Always pack a light raincoat, even on sunny days. Waterproof overtrousers are also a great idea. There are some brilliant lightweight pants at most outdoor stores and you’d get lots of use out of them, not just on this track.
Always pack a wide-brimmed sun hat and sunscreen. Take great care under the hot New Zealand sun, it is unforgiving. Use sunscreen liberally and if you can, cover as much of your body in light, breathable layers. There are almost no trees to shelter under, you’re very exposed as you pass over the saddle and climb up to Red Crater and the Emerald Lakes.
You’ll only need a headlamp or flashlight if you’re starting early or planning to finish after sundown. A few years ago we used to start out on the track early and enjoy the sunrise, but quickly realised everyone else had the same idea!
Bring lots of drinking water, a nutritious packed lunch and lots of snacks! At least 2 litres of drinking water, or more if you can carry it comfortably. There is no access to fresh, clean drinking water while you’re on the track. Ketetahi Hut used to have drinking water available, but the hut has been demolished. One 500ml bottle of water, or even a 750ml bottle is not going to be enough. It’s not a good idea to drink from the streams and creeks, so stay away from those.
Always have extra snacks. Set aside what you need, then add a couple more. Try to minimise the plastic packaging, whatever rubbish you take – you’ll be carrying out again. Leave no rubbish on the track.
If you’re on a guided walk with us, we take care of all of your food! Easy, right? We’ll have fresh, packed picnic lunches ready to when we meet you each morning with lots of healthy, delicious snacks to keep you going.
A personal first aid kit is always a good idea. If you don’t use it yourself, you might come across someone else who needs help. Chuck some electrolytes in it too, these come in handy tablet format to put in your drink bottle. Hikers wool or a blister kit is a must!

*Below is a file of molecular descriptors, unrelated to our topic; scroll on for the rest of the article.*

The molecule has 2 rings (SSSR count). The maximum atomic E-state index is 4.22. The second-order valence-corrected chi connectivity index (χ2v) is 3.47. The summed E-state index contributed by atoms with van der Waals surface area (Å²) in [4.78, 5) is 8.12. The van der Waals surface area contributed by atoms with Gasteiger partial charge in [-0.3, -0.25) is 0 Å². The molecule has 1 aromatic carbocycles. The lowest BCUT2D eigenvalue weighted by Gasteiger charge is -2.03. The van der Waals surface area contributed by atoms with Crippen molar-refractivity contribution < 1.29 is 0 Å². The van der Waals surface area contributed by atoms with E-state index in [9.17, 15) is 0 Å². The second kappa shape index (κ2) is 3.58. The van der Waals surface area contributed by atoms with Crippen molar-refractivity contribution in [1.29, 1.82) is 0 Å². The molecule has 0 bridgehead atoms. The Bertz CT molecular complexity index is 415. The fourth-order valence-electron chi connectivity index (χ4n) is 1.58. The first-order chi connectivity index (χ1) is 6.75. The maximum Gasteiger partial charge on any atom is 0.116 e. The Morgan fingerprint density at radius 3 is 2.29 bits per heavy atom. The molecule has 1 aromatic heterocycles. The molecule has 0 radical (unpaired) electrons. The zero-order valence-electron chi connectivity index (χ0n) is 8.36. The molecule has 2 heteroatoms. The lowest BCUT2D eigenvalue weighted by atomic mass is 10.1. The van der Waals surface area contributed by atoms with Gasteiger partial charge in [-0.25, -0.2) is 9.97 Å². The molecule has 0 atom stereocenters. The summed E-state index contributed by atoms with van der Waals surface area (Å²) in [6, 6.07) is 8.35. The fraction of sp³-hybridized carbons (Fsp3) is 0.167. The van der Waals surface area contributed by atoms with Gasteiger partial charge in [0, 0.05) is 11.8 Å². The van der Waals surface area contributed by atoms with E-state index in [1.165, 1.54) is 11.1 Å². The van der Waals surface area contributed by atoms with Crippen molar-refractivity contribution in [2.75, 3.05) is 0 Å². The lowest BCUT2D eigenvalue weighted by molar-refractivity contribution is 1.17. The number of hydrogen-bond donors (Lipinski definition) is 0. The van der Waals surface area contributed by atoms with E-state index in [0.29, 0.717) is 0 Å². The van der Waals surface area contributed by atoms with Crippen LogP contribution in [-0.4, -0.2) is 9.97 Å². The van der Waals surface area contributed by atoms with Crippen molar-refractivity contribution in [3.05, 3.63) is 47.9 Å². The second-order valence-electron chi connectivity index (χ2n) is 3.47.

A personal locator beacon is a good idea if you’re walking independently and ALWAYS tell someone where you’re planning to and what time you expect to finish. If you’re coming with us on a guided walk we’ve got that covered. Our lead guides always carry a satellite personal locator beacon and maintain regular contact with Walking Legends head office.
Cell phone coverage is patchy in places, particularly as you begin the ascent up Devils Staircase. There is a small area of coverage at Red Crater, but you’ve got to know where to stand! Luckily our guides know the best spots and in an emergency they can make contact with emergency services.
Go Guided For The Best Experience!
The Tongariro Alpine Crossing is an amazing, unique environment to walk in and an unforgettable experience, but it is not an environment we want to underestimate. A walk on the Tongariro Alpine Crossing is best experienced under the safety and guidance of a guided walking company like Walking Legends. We’ll make your visit easy, safe and as comfortable as possible.
Our scheduled departure dates for the Tongariro Hiking Tour for the 2020/2021 season can be found here. For more information just give Cathy a call on 0800 WALK NZ (0800 925 569) or send an email to [email protected]